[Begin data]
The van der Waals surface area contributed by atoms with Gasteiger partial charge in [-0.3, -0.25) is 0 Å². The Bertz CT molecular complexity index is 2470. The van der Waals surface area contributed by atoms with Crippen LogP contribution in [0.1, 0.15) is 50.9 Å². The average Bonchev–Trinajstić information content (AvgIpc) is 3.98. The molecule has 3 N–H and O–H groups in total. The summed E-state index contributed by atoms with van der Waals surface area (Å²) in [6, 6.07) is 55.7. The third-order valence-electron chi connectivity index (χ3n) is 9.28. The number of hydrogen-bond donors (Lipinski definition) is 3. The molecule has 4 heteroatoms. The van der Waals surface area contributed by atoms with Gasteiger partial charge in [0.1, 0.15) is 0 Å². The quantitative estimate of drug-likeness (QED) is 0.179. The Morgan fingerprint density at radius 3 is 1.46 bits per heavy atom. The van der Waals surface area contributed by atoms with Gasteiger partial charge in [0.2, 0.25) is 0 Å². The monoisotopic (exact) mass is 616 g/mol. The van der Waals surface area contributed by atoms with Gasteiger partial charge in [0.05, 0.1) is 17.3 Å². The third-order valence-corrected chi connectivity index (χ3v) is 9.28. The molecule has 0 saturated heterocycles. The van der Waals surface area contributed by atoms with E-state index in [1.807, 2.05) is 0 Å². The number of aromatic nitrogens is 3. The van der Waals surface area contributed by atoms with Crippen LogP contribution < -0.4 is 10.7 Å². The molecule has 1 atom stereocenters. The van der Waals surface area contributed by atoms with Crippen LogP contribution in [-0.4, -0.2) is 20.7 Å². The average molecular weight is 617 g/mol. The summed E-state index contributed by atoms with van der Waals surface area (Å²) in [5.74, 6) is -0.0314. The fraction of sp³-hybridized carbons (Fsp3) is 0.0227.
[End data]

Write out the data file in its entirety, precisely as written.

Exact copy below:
The van der Waals surface area contributed by atoms with Gasteiger partial charge in [-0.3, -0.25) is 0 Å². The Bertz CT molecular complexity index is 2470. The van der Waals surface area contributed by atoms with Crippen LogP contribution in [0.1, 0.15) is 50.9 Å². The average Bonchev–Trinajstić information content (AvgIpc) is 3.98. The molecule has 3 N–H and O–H groups in total. The summed E-state index contributed by atoms with van der Waals surface area (Å²) in [6, 6.07) is 55.7. The third-order valence-electron chi connectivity index (χ3n) is 9.28. The number of hydrogen-bond donors (Lipinski definition) is 3. The molecule has 4 heteroatoms. The van der Waals surface area contributed by atoms with Gasteiger partial charge in [0.1, 0.15) is 0 Å². The quantitative estimate of drug-likeness (QED) is 0.179. The Morgan fingerprint density at radius 3 is 1.46 bits per heavy atom. The van der Waals surface area contributed by atoms with Gasteiger partial charge in [0.2, 0.25) is 0 Å². The monoisotopic (exact) mass is 616 g/mol. The van der Waals surface area contributed by atoms with Gasteiger partial charge in [0.05, 0.1) is 17.3 Å². The third-order valence-corrected chi connectivity index (χ3v) is 9.28. The molecule has 0 saturated heterocycles. The van der Waals surface area contributed by atoms with E-state index in [1.807, 2.05) is 0 Å². The number of aromatic nitrogens is 3. The van der Waals surface area contributed by atoms with Crippen LogP contribution < -0.4 is 10.7 Å². The molecule has 1 atom stereocenters. The van der Waals surface area contributed by atoms with Crippen LogP contribution in [-0.4, -0.2) is 20.7 Å². The average molecular weight is 617 g/mol. The summed E-state index contributed by atoms with van der Waals surface area (Å²) in [5.74, 6) is -0.0314. The fraction of sp³-hybridized carbons (Fsp3) is 0.0227.